Magnus Alexanderson & Sachiko Hayashi
You Saw Me Tomorrow
gesture-controlled live cinema performance 2010
In "You Saw Me Tomorrow" Sachiko performs what she calls "WiiSight", a real-time moving image improvisation technique she has developed using Nintendo Wii remote controller and Apple's webcam iSight. All visual information in "WiiSight" is taken live through built-in iSight on her laptop and processed live via Max/Jitter. No recorded material is used. The combination of "live video" and "remote controller" creates a true junction between real-time physical movements and visual manipulation in a live performance, where the two elements invoke, affect and merge in a confluence.
To Sachiko's "WiiSight" visual improvisation, Magnus creates EAM soundscape based on a loop technique with pre-composed sounds. The structure of the soundscape creation in real-time in relation to the "WiiSight" visual is the focal point of his performance.
"WiiSight" was developed in 2010 at USF in Bergen, where Sachiko was an artist-in-residence.
audio-visual interactive performance 2008
The interactive components (audio - visual) in [beyond] are linked via a computer programme (Max/Jitter) as well as via human perception to achieve flexible and yet complex structural audio-visual composition.
The visual focuses on 3 female Noh theatre players, filmed in Tokyo 2006. Although the Noh theatre is traditionally performed by men Noh players only, some female Noh performers in recent years are starting to be acknowledged within Japan. The work serves also as a documentation of these female Noh theatre performers.
The audio, EAM performed live via midi-guitar, sampler, signal processor and looper, is based on various existing practices and experiences to compose and perform music. To find flexibility and create a mobile structure, the music is neither improvised nor completely notated; it is a combination of instrumentation of sounds prepared uniquely for its moving imagery and flexible execution of those sounds unpredetermined in time and manner.
[beyond] is an amalgam of various human expressions both on personal and collective levels. The divisions that have been inherent in our world - tradition/new, composition/improvisation, West/East, machine/human - are all fused in [beyond] as essential part of personal histories of the performers.
The visual of [beyond] was partially realised at the Experimental Television Center in New York, where Sachiko spent time as an artist-in-residence.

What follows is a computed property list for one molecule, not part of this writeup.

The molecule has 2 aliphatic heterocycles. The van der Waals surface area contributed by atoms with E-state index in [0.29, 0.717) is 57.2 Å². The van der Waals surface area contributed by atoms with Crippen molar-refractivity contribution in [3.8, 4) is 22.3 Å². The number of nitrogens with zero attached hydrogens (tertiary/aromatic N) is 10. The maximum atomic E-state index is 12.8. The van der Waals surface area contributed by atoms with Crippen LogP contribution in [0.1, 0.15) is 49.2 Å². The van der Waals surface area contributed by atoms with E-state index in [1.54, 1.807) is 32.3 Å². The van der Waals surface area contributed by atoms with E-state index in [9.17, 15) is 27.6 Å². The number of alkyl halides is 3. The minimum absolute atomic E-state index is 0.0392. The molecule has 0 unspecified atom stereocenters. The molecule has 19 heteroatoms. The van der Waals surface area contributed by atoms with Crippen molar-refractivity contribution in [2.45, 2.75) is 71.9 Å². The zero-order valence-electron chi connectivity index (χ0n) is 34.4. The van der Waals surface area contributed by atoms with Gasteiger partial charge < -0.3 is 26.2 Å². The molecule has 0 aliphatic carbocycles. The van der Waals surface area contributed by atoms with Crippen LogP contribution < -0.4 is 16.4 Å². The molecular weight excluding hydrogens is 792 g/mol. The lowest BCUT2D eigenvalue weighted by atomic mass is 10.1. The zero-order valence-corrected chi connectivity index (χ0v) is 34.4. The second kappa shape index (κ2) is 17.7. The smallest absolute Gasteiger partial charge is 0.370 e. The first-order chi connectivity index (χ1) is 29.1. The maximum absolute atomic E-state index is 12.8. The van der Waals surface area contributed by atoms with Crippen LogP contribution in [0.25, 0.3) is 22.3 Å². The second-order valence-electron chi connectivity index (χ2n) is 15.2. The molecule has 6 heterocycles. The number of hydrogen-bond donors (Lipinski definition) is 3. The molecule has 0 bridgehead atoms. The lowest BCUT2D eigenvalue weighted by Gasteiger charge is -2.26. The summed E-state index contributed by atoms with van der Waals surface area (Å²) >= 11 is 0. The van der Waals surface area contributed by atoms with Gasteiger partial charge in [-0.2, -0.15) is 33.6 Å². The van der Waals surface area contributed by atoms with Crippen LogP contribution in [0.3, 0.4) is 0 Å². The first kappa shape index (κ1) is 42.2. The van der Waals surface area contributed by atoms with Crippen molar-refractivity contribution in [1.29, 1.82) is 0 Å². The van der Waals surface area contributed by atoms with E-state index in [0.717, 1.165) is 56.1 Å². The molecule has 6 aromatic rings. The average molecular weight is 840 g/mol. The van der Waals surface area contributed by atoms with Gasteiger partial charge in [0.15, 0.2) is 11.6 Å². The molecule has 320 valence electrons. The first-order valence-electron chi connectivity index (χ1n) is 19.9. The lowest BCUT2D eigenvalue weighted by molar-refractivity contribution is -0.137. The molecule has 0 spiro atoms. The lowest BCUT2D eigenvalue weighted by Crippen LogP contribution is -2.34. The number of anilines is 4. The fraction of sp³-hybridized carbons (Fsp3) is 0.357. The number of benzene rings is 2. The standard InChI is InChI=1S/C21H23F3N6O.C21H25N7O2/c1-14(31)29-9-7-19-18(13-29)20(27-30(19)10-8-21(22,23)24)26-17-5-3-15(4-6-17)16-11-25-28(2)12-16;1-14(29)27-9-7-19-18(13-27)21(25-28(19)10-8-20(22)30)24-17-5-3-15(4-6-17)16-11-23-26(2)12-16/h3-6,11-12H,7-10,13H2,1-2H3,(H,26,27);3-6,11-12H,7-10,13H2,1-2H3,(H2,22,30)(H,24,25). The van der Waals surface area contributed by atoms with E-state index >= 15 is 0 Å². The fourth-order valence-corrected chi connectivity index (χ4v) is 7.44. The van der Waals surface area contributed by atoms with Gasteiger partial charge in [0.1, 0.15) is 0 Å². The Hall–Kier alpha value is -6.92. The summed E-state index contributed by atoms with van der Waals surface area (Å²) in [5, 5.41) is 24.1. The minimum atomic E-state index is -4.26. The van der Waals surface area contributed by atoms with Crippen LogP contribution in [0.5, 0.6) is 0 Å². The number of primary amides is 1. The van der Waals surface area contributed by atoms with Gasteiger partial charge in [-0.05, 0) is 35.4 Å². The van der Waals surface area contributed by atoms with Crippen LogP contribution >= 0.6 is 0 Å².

Our sincere thanks to : Chris Cutler, Hikaru Uzawa, Hisashi Uzawa, Yoko Yamamura, Naoya Mura, Yoko Fukuoka, Yasuyo Hirai
Single Channel Video
MASH Video Trilogy
Stretched in Dark (2001), White Hole (1997), Skin add Scratch (1996)
The three works- skin add scratch (1996), White Hole (1997), Stretched in Dark (2001)- together form a trilogy in which various combinations of electronic music and moving images are sought and implemented.
Our primary concern in creating this trilogy has been to proceed beyond Cage-Cunningham tradition, in which audio-visual co-ordination has been eliminated in order to break up its primal-subordinate co-existence. Our objective has been to re-introduce co-relation between the two components without one element being submissive to the other.
In the trilogy three kinds of moment both in sound and vision can be traced; a) the moment of repetition, i.e., a moment which is repeated exactly or slightly modified: b) the moment of succession, i.e., series of moments with no or little resemblances to or connection with the other parts; c) the moment of progression, i.e., a single extended moment which proceeds with changes and variations within a specific frame of expression and ends without an accentuated sense of finality.
Each element in each piece of the trilogy has different type of the moment described above. The various combinations of these moments between audio and visual experiences can be well traced throughout the trilogy.
Each work of the trilogy can be shown independently as well as a trilogy as a whole.
"Stretched in Dark" was comissioned by the Swedish National Institute for Concerts. The whole trilogy was chosen for a national tour by the same institution and was shown at 8 different cities in Sweden.